In cancer treatment, the tumor is the obvious enemy: an insidious, proliferating mass that grows out of control. But just as police might deploy patrols in a crime-ridden area, a growing number of researchers and companies are focusing not just on cancer cells, but on the entire neighborhood.
The interest in the tumor’s ecosystem - its “microenvironment’’ of blood vessels, cells, proteins, and molecules - is spurred partly by failure.
Time after time, researchers have seen drugs that kill cancer cells in a dish or in animal studies fail to do the same when tested in patients. They now realize that bystanders - the supporting cast of normal cells - may play a variety of roles, including fueling a cancer’s growth and even at times helping to keep it in check.
“It has become now very clear, they are not just passive sorts of standby materials,’’ said Dr. Raghu Kalluri, a professor of medicine at Harvard Medical School.
“They are actually probably doing something. Either doing something good, which is protecting us against cancer progression . . . or cancer cells are recruiting all this to help them grow bigger and spread more, to travel to other locations,’’
The tumor microenvironment is increasingly driving research and new therapies.
Infinity Pharmaceuticals in Cambridge, for example, has developed an experimental pancreatic cancer drug to deplete fibrous tissue that blocks drugs from reaching the cancer.
Pervasis Therapeutics, also of Cambridge, has found that endothelial cells lining blood vessels secrete signals that play an important regulatory role, including inhibiting tumor growth in mice.
And Axios Biosciences, a Cambridge start-up, is building a tool to screen drugs, one that more accurately reflects a cancer’s context in the body.
One of the most prominent efforts to target the tumor microenvironment - the idea of stopping a tumor by cutting off its blood supply - emerged from the work of the late Dr. Judah Folkman. But the approach has had uneven success. Dr. Elazer Edelman, a professor of health sciences and technology at the Massachusetts Institute of Technology and cofounder of Pervasis Therapeutics, said new research may help explain why.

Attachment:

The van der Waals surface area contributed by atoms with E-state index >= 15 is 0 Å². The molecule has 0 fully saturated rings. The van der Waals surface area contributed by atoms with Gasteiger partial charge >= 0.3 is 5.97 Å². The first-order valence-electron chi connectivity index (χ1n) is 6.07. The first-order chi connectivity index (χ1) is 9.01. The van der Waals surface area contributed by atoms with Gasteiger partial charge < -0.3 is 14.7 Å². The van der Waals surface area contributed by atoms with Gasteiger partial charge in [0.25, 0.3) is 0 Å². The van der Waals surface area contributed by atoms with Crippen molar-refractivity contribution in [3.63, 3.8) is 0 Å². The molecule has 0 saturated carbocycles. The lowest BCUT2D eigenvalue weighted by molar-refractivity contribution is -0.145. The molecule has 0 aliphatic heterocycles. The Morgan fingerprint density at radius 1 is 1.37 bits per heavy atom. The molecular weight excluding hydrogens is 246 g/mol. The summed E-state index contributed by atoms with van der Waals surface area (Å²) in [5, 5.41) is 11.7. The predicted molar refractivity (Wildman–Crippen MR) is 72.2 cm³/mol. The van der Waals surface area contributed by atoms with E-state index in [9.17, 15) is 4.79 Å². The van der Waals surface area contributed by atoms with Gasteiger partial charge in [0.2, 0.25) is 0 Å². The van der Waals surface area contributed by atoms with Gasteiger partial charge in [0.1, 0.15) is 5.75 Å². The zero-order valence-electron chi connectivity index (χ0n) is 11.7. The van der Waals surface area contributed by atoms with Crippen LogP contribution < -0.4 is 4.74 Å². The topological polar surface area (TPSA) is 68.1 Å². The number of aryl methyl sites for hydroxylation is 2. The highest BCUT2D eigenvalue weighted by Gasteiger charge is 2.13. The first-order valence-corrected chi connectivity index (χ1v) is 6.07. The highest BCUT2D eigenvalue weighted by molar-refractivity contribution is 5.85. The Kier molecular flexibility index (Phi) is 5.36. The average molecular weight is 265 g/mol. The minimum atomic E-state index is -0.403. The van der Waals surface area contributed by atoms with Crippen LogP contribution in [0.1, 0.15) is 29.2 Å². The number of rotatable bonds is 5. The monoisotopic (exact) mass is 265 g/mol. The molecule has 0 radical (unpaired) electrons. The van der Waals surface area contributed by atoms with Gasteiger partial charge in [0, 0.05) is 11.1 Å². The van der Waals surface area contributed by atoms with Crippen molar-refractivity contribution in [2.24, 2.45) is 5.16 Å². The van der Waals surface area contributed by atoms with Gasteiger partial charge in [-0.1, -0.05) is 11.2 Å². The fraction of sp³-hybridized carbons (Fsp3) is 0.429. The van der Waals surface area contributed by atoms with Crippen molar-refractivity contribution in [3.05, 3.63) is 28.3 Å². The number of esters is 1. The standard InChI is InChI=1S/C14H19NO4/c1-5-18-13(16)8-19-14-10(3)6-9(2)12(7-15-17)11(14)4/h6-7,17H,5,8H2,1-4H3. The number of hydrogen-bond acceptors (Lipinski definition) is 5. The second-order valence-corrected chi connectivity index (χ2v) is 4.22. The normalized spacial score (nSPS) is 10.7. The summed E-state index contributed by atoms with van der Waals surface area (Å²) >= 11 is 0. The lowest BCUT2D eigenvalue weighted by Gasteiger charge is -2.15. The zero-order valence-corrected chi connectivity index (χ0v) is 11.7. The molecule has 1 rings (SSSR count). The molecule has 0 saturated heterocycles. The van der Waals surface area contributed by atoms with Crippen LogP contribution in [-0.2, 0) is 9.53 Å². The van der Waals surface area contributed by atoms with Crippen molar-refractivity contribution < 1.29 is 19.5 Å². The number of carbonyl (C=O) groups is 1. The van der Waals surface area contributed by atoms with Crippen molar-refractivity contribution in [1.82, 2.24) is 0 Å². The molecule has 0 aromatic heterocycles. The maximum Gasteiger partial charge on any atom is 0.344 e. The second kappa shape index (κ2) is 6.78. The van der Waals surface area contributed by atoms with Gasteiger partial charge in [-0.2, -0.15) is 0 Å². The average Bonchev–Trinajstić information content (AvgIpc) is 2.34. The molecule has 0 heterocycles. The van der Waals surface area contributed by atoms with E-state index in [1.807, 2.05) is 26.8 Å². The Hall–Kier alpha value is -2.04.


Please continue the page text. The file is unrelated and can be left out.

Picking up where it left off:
Edelman has found that endothelial cells are more than just wallpaper: They orchestrate processes in the body, including keeping cancer in check, which means that thinking of blood vessels as tubes that nourish tumors is too simplistic.
Imagine, he said, a seesaw with slow-growing endothelial cells on one side and fast-proliferating cancer cells on the other.
The endothelial cells are able to help keep the cancer in check. That means drugs or therapies that disrupt this balance might work for a time.
But the cancer could return later and thrive because one side of the seesaw - with the slower-growing blood vessel cells that were keeping the cancer under control - would take longer to bounce back.
Pervasis has developed and tested a polymer gel with such healthy endothelial cells embedded in them for other applications. But in a study published in January in the journal Science Translational Medicine, Edelman reported that implanting those healthy cells into mice could restore order, by inhibiting tumor growth and controlling cancer.
“We put a policeman in a very rough community - a policeman or sheriff in a Wild West town - and he tames it,’’ Edelman said.
Other approaches focus on breaking down barriers in the tumor’s environment.
At Infinity Pharmaceuticals, researchers have developed a pancreatic cancer drug that inhibits signaling between the cancer cell and its microenvironment, thinning a fibrous network of tissue that helps shield cancer cells from drugs.
Data from a small safety trial presented at the American Society of Clinical Oncology this year showed preliminary signs that the drug, in combination with the chemotherapy currently used to treat the cancer, called gemcitabine, could shrink tumors.
Axios Biosciences is focused on building better drug-screening tools, based on the idea that the context for cancer cells will affect how they respond to a drug.
“The dogma in the whole tumor microenvironment field for many, many years is it acts to protect the tumor,’’ said Douglas McMillin, the founder and president of Axios. “There are some tumors that become sensitized [to a drug] as a result of interaction in the microenvironment.’’ That means the cancer cells may be more vulnerable to low doses of a drug than it appears when they are treated in isolation.
Kalluri, however, thinks the tumor microenvironment may help solve a problem that has become increasingly important: understanding why some tumors are truly life-threatening and other are slow-growing.
For example, while autopsies show that nearly half of men between the ages of 60 and 70 have small prostate tumors, only 1 percent are diagnosed with cancer.
With collaborators, Kalluri is looking at a large number of autopsies to examine those small, prevalent tumors, with the goal of understanding what is different about lesions that stay dormant.
He is interested in differences in the cancer cells themselves, and in the possibility their neighborhoods may play a role, with some subtle difference in the microenvironment helping to keep the cancer dormant in some people while letting it grow out of control in others.
“These dormant lesions - if we can isolate them, we can understand the ones that will progress and the ones that won’t,’’ Kalluri said. “And we think cancer cells alone won’t explain that.’’